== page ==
Bronxites Speak Out Against New District Lines

By Lennin Reyes
Bronx Journal Staff Writer

In late January, the Legislative Task Force on Demographic Research and Reapportionment (LATFOR) released proposed redrawn district lines for the State Assembly and State Senate. Shortly after, LATFOR scheduled a series of meetings across New York state for the public to voice their opinions.

On January 31, Bronx residents had the opportunity to testify in front of a panel at the Bronx Museum of the Arts. The panel consisted of LATFOR members, including Senators Michael Nozzolio (R-Finger Lakes) and Martin Malave Dilan (D-North Brooklyn), and Assemblyman and LATFOR Chairman John McEneny (D-Albany).

Three concerns over the proposed districts came up at the hearing. The first involved the fracturing of the Morris Park section of the eastern Bronx. After being in the 80th District (represented by Naomi Rivera) for decades, Morris Park is now split between the 80th and the 82nd (represented by Michael Benedetto). Some were outraged by the split. “Morris Park is the center of Bronx Community Board 11,” said Joseph Thompson of the 49th Precinct Community Council. “This split would prevent projects from being done,” Silvio Mazzella of the Morris Park Community Association added. One stalled project is the creation of a Morris Park business improvement district (BID). “Westchester Square (in the nearby 82nd District) and ourselves began this process at the same time, around 2006,” Mazzella said. “While we’re still in the process, Westchester Square’s almost finished.”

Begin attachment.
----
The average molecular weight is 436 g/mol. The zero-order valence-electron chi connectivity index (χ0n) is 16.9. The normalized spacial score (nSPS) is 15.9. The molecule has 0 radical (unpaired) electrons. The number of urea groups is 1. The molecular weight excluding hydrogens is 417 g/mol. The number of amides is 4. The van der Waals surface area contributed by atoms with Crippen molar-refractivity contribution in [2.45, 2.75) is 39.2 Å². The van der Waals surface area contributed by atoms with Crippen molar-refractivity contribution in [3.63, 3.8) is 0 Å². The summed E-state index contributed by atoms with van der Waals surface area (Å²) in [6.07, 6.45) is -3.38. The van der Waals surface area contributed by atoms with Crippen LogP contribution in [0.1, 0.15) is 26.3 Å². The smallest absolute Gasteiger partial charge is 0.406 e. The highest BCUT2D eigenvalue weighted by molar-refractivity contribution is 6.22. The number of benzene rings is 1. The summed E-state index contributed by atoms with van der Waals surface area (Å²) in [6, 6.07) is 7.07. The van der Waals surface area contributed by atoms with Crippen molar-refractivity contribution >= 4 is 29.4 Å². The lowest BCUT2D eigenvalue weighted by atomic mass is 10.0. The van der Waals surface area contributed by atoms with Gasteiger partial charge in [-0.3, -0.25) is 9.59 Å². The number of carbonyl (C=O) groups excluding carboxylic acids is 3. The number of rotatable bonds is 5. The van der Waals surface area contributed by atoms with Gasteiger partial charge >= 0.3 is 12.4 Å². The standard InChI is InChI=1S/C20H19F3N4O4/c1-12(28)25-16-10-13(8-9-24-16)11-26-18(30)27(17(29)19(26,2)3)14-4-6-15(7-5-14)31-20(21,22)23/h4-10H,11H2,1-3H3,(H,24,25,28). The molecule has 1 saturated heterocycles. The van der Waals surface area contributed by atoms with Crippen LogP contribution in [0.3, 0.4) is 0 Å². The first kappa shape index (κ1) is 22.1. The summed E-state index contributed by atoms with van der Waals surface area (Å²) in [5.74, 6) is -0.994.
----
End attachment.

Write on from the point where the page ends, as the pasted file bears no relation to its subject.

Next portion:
Proposed 80th Assembly District (the southeastern portion of Morris Park (in red) is moved into the 82nd District)

Proposed 80th Assembly District (the southeastern portion of Morris Park is moved into the 82nd District)

Those in Van Nest (west of Morris Park) were just as outraged over district lines as their eastern neighbors. “We have always been associated with Morris Park,” said Bernadette Ferrara of the Van Nest Alliance. “Why are we split between several districts that don’t have any commonalities with us?”

Assemblyman John McEneny responded, “The 80th District was drawn to satisfy the federal Voting Rights Act. It is 53 percent Hispanic.” The speakers from Morris Park and Van Nest feel common interest and compactness should also be taken into account when drawing district lines, in addition to ethnicity.

Some politicians, like Senator Jeff Klein (D-Bronx/Westchester), sat alongside his constituents to show his support. While those in Morris Park were joyful that they remained together in his 34th Senate District, Bedford Park and Norwood were outraged about being split between the 34th and 33rd (D-Gustavo Rivera). “This is splitting neighborhood amenities like Lehman College and Montefiore Hospital from the people who use them,” said Fernando Tirado of Bronx Community Board 7. One of those amenities is the Mosholu-Montefiore Community Center. “It seems like the Senate Republicans drew Jeff Klein’s 34th District to pick up the remaining white voters in Norwood and Bedford Park,” said one worker from the center who testified.